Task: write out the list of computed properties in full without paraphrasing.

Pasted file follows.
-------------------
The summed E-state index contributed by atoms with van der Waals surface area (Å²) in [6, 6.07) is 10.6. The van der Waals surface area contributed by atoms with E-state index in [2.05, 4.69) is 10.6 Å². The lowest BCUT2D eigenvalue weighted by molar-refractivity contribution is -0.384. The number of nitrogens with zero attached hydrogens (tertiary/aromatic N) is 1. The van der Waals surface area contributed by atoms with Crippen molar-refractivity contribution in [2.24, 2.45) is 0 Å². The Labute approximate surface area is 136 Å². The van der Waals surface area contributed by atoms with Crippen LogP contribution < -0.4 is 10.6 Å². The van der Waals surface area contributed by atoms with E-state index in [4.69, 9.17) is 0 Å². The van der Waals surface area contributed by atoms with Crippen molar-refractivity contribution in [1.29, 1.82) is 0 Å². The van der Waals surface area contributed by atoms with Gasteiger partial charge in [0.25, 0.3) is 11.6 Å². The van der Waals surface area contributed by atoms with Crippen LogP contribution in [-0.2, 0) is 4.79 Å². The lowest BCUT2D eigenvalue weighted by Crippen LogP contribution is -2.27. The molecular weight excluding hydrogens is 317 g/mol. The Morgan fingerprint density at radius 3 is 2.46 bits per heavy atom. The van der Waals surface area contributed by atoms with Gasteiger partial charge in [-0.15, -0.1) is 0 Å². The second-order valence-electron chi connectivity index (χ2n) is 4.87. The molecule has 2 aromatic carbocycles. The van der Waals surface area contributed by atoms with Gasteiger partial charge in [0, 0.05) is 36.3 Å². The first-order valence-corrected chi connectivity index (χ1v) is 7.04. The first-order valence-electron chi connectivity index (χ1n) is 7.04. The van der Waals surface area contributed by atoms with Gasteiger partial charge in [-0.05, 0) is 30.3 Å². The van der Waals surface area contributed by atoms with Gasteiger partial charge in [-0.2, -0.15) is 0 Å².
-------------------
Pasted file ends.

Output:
The summed E-state index contributed by atoms with van der Waals surface area (Å²) in [6, 6.07) is 10.6. The van der Waals surface area contributed by atoms with E-state index in [2.05, 4.69) is 10.6 Å². The lowest BCUT2D eigenvalue weighted by molar-refractivity contribution is -0.384. The number of nitrogens with zero attached hydrogens (tertiary/aromatic N) is 1. The van der Waals surface area contributed by atoms with Crippen molar-refractivity contribution in [2.24, 2.45) is 0 Å². The Labute approximate surface area is 136 Å². The van der Waals surface area contributed by atoms with Crippen LogP contribution < -0.4 is 10.6 Å². The van der Waals surface area contributed by atoms with E-state index in [4.69, 9.17) is 0 Å². The van der Waals surface area contributed by atoms with Crippen molar-refractivity contribution in [1.29, 1.82) is 0 Å². The van der Waals surface area contributed by atoms with Gasteiger partial charge in [0.25, 0.3) is 11.6 Å². The van der Waals surface area contributed by atoms with Crippen LogP contribution in [-0.2, 0) is 4.79 Å². The lowest BCUT2D eigenvalue weighted by Crippen LogP contribution is -2.27. The molecular weight excluding hydrogens is 317 g/mol. The Morgan fingerprint density at radius 3 is 2.46 bits per heavy atom. The van der Waals surface area contributed by atoms with Gasteiger partial charge in [-0.15, -0.1) is 0 Å². The second-order valence-electron chi connectivity index (χ2n) is 4.87. The molecule has 2 aromatic carbocycles. The van der Waals surface area contributed by atoms with Gasteiger partial charge in [0, 0.05) is 36.3 Å². The first-order valence-corrected chi connectivity index (χ1v) is 7.04. The first-order valence-electron chi connectivity index (χ1n) is 7.04. The van der Waals surface area contributed by atoms with Gasteiger partial charge in [-0.05, 0) is 30.3 Å². The van der Waals surface area contributed by atoms with Gasteiger partial charge in [-0.2, -0.15) is 0 Å².